One of the things that really bothers me in popular culture is historical forgetfulness, especially in regard to women’s history. I don’t know how many times I’ve come across a historical novel where the author makes the assumption that women of the past were of course less “liberated” than contemporary women and therefore always followed the rules and never did anything on their own. Yeah, those women who fought for and eventually won the right to vote—such shrinking violets.
There’s plenty of evidence (not to mention common sense) to dispute those assumptions; but possibly the most effective refutation can be found in classic novels from centuries past, wherein female characters ARE independent and get shit done. Many classics even put modern novels to shame in terms of female agency and passing the Bechdel Test. For example…
Roast Beef, Medium by Edna Ferber (1913)
A divorced, single mother with a teenage son, Emma McChesney is one tough cookie. She’s a full-time career woman who sells petticoats door-to-door and faces challenges, harassment, and discrimination from her male colleagues all the time. Nevertheless, Emma is more successful than all of them. Roast Beef, Medium is the first in a trilogy of books about Emma and her professional life. Every chapter deals with a different challenge that she has to overcome. Anyone who thinks Edwardian ladies were all polite, soft and compliant housewives need only read this book to be proven wrong. In fact, I’m not sure whether to be amazed or depressed by how similar Emma’s experiences are to those of career women today. It’s not exactly “women’s lib”—Emma romanticizes being a housewife, probably because the grass is always greener and all that—but it does pass the Bechdel Test, and Emma is an independent character who meets every challenge presented to her. She’s truly heroine material.
The Three Musketeers by Alexandre Dumas (1844)
The Seven Sleuths’ Club by Carol Norton (1928)
If you were a fan of The Baby-sitters Club books, then The Seven Sleuths’ Club is right up your alley. In fact, it wouldn’t surprise me at all if Ann M. Martin read this book when she was a kid. Like The Baby-sitters Club, The Seven Sleuths’ Club is about a group of girls (high school, in this case) who are friends and band together to solve “mysteries.” Most of their time is actually spent dealing with parents and siblings, school, and helping out people in their town, so the title is a little misleading, but whatever. I’m not sure this book shows female characters as having a lot of agency, considering nearly all the plot developments are driven by males—the formation of the SSC, for example, was a response to the boys starting a Conan Doyle Club, then refusing to invite the girls to join because “girls can’t solve mysteries”—but it does pass the Bechdel Test and in the end the girls’ and boys’ clubs join to form a society of equals. Also, there’s a boy who makes bookends for one of the girl characters for Valentine’s Day because he knows she likes to read. So sweet! I might have teared up.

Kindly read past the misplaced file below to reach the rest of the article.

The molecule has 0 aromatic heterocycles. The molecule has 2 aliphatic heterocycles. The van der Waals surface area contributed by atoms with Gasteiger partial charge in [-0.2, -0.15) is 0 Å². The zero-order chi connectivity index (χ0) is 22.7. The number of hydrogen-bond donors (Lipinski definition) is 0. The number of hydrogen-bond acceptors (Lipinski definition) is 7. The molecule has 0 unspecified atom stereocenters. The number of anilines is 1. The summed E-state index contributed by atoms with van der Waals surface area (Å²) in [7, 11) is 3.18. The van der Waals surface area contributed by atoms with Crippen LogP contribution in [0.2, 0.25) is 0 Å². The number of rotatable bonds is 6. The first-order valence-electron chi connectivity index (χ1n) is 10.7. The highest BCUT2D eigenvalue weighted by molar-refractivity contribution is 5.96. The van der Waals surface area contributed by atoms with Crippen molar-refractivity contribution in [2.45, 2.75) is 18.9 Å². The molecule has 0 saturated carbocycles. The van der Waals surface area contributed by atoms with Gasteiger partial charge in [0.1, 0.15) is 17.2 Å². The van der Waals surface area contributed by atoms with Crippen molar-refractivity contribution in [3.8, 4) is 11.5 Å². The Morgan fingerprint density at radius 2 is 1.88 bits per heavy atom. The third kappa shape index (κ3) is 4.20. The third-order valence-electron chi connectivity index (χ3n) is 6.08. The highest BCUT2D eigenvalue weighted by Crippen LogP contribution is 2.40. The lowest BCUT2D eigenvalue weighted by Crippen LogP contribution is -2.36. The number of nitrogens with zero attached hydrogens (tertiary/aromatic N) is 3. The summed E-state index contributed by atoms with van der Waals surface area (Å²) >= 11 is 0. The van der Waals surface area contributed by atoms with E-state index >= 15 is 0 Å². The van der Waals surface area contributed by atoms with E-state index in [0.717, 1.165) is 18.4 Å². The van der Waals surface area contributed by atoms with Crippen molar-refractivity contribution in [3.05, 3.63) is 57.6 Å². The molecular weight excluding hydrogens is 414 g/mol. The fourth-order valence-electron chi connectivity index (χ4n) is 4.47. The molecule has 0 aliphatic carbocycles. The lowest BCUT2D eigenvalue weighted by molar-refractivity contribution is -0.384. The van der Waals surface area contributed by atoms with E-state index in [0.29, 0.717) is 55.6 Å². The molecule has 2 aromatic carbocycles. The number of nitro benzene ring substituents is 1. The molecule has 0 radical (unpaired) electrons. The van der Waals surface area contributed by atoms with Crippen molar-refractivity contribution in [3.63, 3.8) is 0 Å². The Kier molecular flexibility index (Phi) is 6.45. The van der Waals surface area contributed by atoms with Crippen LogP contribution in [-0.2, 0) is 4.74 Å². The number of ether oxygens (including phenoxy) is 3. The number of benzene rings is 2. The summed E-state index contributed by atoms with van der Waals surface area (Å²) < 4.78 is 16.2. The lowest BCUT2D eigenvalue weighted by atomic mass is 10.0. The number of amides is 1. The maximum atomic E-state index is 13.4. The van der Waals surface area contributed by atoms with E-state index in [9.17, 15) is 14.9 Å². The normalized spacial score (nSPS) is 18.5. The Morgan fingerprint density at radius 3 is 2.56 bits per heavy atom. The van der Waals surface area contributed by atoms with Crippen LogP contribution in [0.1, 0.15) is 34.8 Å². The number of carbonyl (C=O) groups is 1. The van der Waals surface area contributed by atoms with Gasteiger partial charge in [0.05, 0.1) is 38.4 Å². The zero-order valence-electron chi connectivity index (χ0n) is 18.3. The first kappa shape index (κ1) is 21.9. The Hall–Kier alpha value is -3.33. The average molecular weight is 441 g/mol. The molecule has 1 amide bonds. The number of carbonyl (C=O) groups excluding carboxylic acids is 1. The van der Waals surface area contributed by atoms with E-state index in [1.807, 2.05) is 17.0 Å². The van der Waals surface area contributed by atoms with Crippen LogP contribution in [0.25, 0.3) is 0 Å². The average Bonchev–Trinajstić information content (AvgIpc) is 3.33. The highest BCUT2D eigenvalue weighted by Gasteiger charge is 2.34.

The Secret Adversary by Agatha Christie (1922)
Christie’s second novel is a sublimely ridiculous tale of London spies and hijinks starring Tommy and Tuppence, everyone’s favorite crime solving couple. This book is crazy, non-stop fun with plenty of plot twists and snappy dialog; but what really makes the novel is Tuppence—a fearless, creative, and smart woman who I want to be my best friend. She’s what one might call a go-getter, if one actually lived in this book. It’s Tuppence who gets the story started by convincing Tommy to start a business with her as, “Two young adventurers… No unreasonable offer refused.” Of course, as soon as they decide to place an ad in the paper, some unsavory type hires them. Tuppence is a character with more agency and personality than most female characters one encounters on TV and in books in the 21st century, AND The Secret Adversary passes the Bechdel Test. Did I mention it’s a really fun book with spies? Definitely a must-read.
The Amazing Interlude by Mary Roberts Rinehart (1918)
Rinehart is most famous for her mystery novels (which are excellent), but she also wrote non-mystery novels. In The Amazing Interlude, Sara Lee Kennedy leaves her home and fiancé (who’s kind of a controlling dick) in Pennsylvania to open a soup kitchen on the front during World War I. Of course, one cannot just traipse out onto a battlefield and open a kitchen; and when Sara Lee tries to, she’s suspected of being a spy. On the plus side, she makes tons of awesome friends, including a cute French soldier, in pursuit of her goal. But will the fiancé ruin all her fun? Sculptor Louise Nevelson once said “Life isn’t one straight line. Most of us have to be transplanted, like a tree, before we blossom,” and The Amazing Interlude is a story that embodies that adventurous and independent spirit.
Of course, I can’t read ALL THE BOOKS (alas and alack), so here are some more books from my fellow Rioters with female characters that drive the action and narrative and pass the Bechdel Test:
- Two Serious Ladies by Jane Bowles
- The Golden Notebook by Doris Lessing
- Alice in Wonderland by Lewis Carroll
- The Nancy Drew series
- Forever Amber by Kathleen Winsor
- Daddy Long-Legs by Jean Webster
- Anne of Green Gables by Lucy Maud Montgomery
- Little Women by Louisa May Alcott
- A Girl of the Limberlost by Gene Stratton-Porter
- Pride & Prejudice by Jane Austen
- Jane Eyre by Charlotte Brontë
What classics would you recommend? They don’t have to be canon!
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